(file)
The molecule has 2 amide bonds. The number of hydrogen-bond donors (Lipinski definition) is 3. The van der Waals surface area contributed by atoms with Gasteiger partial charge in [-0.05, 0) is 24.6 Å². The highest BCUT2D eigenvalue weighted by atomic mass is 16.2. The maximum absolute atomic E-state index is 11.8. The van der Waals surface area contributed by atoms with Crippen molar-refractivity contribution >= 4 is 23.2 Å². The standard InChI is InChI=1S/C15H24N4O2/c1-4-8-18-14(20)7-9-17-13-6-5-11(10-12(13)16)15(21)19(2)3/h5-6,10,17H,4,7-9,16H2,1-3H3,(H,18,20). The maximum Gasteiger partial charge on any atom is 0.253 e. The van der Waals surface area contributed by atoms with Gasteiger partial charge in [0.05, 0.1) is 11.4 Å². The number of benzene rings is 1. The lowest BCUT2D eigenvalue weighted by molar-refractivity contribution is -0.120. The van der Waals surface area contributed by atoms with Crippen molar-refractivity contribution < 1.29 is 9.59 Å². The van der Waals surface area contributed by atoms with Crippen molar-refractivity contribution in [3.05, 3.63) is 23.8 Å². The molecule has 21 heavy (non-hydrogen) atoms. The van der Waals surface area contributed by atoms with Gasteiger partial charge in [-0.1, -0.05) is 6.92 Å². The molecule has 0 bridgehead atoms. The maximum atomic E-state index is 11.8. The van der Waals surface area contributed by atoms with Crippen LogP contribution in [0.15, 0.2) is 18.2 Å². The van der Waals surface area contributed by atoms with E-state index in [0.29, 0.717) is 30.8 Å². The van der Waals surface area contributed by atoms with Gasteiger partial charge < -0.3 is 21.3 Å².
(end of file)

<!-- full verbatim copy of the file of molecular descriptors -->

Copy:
The molecule has 2 amide bonds. The number of hydrogen-bond donors (Lipinski definition) is 3. The van der Waals surface area contributed by atoms with Gasteiger partial charge in [-0.05, 0) is 24.6 Å². The highest BCUT2D eigenvalue weighted by atomic mass is 16.2. The maximum absolute atomic E-state index is 11.8. The van der Waals surface area contributed by atoms with Crippen molar-refractivity contribution >= 4 is 23.2 Å². The standard InChI is InChI=1S/C15H24N4O2/c1-4-8-18-14(20)7-9-17-13-6-5-11(10-12(13)16)15(21)19(2)3/h5-6,10,17H,4,7-9,16H2,1-3H3,(H,18,20). The maximum Gasteiger partial charge on any atom is 0.253 e. The van der Waals surface area contributed by atoms with Gasteiger partial charge in [0.05, 0.1) is 11.4 Å². The number of benzene rings is 1. The lowest BCUT2D eigenvalue weighted by molar-refractivity contribution is -0.120. The van der Waals surface area contributed by atoms with Crippen molar-refractivity contribution < 1.29 is 9.59 Å². The van der Waals surface area contributed by atoms with Crippen molar-refractivity contribution in [3.05, 3.63) is 23.8 Å². The molecule has 21 heavy (non-hydrogen) atoms. The van der Waals surface area contributed by atoms with Gasteiger partial charge in [-0.1, -0.05) is 6.92 Å². The molecule has 0 bridgehead atoms. The maximum atomic E-state index is 11.8. The van der Waals surface area contributed by atoms with Crippen LogP contribution in [0.15, 0.2) is 18.2 Å². The van der Waals surface area contributed by atoms with E-state index in [0.29, 0.717) is 30.8 Å². The van der Waals surface area contributed by atoms with Gasteiger partial charge < -0.3 is 21.3 Å².